With hourly news cycles and weekly CDC reports guiding us through the global COVID-19 pandemic, some uncertainties still remain. And though we’re all doing our part to stay at home and shelter in place, one activity has luckily held steadfast: the option to run outside, a freedom many rely on for their health and well being during these turbulent times.
But recently, the CDC guidelines recommend “wearing cloth face coverings in public settings where other social distancing measures are difficult to maintain (e.g., grocery stores and pharmacies) especially in areas of significant community-based transmission.” And a study done by The New England Journal of Medicine reported that aerosolized coronavirus could remain in the air for up to three hours (yikes).
So does that mean we should be wearing face masks while running or exercising outside?
The CDC made this recommendation to “slow the spread of the virus and help people who may have the virus and do not know it from transmitting it to others.” Basically, it’s to protect the people around you in addition to yourself. But when it comes to running, the waters are murky. Yes, your neighborhood block is considered a “public setting” but can you successfully maintain six-feet of distance between yourself and others? And can the droplets we produce through heaving breathing, coughing or sneezing spread even further while outside?
There’s a lot of conflicting information out there, some far worse than others. Perhaps you’ve seen or were sent the now-viral computer simulation that supposedly tracks the spread droplets made by exhaling runners, walkers or cyclers. But the Belgian team of scientists that released that graphic did so prior to publishing a peer-reviewed article or revealing any information on how the study was conducted or what these findings actually prove. It’s a frightening visual with scarce public research to back it up. As noted in an article by Vice earlier this month, scientists are still unsure how well the COVID-19 virus spreads through the air. “Many have cautiously speculated that the overall risk of transmission appears to be less outdoors. Globules and droplets do likely carry the virus, but that doesn’t mean that anyone who gets a droplet on them from someone’s breath is going to be infected. Transmission depends on a host of factors,” they say.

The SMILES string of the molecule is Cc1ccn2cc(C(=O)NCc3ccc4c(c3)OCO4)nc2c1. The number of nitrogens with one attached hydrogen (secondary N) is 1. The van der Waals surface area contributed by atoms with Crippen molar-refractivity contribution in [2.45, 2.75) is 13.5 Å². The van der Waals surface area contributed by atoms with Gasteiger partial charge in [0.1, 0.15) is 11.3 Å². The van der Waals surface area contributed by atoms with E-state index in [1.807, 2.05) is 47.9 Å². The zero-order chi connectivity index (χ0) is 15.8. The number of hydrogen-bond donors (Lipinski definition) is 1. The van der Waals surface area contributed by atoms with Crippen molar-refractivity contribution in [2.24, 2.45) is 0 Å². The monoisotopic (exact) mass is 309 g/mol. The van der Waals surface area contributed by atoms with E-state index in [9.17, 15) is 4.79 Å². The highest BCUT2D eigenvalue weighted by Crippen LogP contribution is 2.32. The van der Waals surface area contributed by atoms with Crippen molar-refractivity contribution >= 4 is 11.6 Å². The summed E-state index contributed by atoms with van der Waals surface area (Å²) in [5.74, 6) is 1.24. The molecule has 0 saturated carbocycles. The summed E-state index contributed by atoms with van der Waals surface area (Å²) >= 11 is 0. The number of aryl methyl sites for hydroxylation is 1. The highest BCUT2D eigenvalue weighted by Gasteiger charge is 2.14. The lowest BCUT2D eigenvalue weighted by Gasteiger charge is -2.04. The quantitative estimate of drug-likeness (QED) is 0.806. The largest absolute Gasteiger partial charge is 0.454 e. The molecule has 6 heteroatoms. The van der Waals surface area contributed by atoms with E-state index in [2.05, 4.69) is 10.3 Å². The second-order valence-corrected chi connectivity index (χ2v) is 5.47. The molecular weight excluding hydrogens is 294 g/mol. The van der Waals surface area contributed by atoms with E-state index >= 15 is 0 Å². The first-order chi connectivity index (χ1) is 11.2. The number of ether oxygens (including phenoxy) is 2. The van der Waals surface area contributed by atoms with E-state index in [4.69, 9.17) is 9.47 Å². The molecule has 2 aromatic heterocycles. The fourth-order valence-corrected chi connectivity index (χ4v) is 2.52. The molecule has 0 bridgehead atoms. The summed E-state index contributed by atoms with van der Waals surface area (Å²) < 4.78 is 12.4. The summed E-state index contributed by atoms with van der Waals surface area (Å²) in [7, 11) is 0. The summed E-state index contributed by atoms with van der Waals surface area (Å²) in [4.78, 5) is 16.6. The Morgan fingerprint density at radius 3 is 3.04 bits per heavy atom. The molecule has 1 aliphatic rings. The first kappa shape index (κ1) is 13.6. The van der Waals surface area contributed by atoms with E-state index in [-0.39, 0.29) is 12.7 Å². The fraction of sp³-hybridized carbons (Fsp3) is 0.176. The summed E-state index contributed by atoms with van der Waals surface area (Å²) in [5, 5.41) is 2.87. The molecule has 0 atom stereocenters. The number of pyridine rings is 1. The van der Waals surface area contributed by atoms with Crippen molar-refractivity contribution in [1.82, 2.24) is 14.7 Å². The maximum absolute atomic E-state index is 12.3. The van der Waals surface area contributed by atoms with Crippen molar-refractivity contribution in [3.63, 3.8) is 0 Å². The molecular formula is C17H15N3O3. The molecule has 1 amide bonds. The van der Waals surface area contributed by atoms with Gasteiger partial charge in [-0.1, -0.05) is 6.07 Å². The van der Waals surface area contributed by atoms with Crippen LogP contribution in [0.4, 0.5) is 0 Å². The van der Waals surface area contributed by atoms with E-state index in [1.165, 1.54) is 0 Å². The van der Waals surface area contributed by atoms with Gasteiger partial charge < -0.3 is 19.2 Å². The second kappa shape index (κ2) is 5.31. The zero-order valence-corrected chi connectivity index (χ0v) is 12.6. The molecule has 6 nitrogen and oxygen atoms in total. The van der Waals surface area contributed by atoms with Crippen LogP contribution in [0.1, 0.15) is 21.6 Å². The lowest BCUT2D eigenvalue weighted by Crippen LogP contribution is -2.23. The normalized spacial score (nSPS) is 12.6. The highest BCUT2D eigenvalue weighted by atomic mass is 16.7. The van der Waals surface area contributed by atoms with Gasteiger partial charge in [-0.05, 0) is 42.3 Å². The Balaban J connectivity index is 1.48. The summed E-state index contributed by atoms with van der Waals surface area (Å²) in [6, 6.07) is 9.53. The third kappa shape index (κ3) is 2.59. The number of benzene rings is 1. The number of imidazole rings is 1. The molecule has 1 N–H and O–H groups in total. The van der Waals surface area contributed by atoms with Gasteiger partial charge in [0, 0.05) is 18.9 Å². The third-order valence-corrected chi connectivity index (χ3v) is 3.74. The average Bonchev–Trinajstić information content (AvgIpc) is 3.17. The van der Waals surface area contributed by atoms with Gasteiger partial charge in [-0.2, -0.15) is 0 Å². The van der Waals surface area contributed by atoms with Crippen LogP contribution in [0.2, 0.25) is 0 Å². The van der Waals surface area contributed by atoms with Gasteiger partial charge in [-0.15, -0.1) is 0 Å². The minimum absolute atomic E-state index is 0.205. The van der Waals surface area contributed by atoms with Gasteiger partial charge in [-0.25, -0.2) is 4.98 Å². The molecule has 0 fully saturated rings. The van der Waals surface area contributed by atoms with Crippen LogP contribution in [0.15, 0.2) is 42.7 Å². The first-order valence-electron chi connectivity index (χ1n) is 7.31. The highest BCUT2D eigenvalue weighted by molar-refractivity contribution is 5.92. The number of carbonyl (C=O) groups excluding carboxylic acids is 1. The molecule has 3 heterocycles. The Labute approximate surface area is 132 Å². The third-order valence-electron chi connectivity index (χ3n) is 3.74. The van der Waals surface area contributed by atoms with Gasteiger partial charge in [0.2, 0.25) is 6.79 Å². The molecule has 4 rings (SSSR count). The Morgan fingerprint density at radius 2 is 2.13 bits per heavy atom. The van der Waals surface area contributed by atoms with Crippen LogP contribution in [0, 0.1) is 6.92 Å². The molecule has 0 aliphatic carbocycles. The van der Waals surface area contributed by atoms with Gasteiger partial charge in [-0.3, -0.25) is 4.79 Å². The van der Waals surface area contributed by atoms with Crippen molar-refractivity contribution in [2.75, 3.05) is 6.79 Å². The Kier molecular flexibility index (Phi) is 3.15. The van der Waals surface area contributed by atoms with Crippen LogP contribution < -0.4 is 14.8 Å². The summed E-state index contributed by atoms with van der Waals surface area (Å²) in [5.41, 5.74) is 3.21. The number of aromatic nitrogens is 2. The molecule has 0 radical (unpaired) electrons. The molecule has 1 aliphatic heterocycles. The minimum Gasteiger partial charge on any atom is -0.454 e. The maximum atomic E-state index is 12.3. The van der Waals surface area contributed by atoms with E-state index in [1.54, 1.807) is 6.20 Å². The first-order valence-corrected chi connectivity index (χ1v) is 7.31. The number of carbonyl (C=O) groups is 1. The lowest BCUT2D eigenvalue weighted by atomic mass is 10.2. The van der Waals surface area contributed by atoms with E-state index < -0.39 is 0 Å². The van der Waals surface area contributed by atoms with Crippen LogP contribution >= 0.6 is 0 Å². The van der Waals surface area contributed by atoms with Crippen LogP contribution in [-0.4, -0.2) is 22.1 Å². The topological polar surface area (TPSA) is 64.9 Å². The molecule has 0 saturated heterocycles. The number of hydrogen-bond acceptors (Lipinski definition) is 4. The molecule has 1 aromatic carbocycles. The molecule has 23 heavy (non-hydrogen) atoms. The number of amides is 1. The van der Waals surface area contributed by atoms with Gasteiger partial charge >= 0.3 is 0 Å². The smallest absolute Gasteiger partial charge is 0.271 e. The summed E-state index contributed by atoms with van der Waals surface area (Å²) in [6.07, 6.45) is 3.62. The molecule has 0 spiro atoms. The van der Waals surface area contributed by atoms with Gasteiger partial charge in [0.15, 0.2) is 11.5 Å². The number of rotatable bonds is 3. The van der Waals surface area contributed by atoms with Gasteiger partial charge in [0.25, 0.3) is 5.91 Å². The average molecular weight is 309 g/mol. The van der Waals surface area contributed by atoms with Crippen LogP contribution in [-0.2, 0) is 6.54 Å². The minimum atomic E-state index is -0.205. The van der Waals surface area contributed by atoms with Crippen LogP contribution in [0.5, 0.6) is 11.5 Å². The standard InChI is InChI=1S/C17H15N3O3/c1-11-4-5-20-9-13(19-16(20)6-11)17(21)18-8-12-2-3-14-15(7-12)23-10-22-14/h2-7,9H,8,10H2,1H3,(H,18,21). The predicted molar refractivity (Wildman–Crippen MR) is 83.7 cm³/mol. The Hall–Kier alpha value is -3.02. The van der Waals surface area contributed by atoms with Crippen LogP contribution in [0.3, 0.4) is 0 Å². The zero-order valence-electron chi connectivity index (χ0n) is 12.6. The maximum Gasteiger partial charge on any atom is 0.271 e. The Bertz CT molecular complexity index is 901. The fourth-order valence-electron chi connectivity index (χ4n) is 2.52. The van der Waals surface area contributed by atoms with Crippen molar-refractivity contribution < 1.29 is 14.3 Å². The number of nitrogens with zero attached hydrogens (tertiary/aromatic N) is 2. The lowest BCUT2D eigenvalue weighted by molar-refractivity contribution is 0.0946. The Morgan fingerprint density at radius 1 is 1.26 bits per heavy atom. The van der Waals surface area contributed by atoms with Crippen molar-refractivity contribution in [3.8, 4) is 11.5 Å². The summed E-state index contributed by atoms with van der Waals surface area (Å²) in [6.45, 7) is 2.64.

With all of these unknowns, the best thing you can do as a runner is to follow the CDC’s recommendations. If you're gearing up to run around your crowded city block, wear a nonsurgical face mask to protect yourself and others, and make sure you’re following the CDC’s guidelines for how to successfully utilize it. It should “fit snugly but comfortably against the side of your face, be secured with ties or ear loops, include multiple layers of fabric, allow for breathing without restriction and be able to be laundered and machine dried without damage or change to shape.”
Read more here for instructions on how to make your own or see some of our favorite shoppable options below. A neck gaiter or bandana is a great way to cover your face while running because they’re lightweight, breathable and moisture-wicking (there’s also warming varieties for when the colder months roll around). Per the CDC's guidelines, multi-layer cotton fabric is preferred.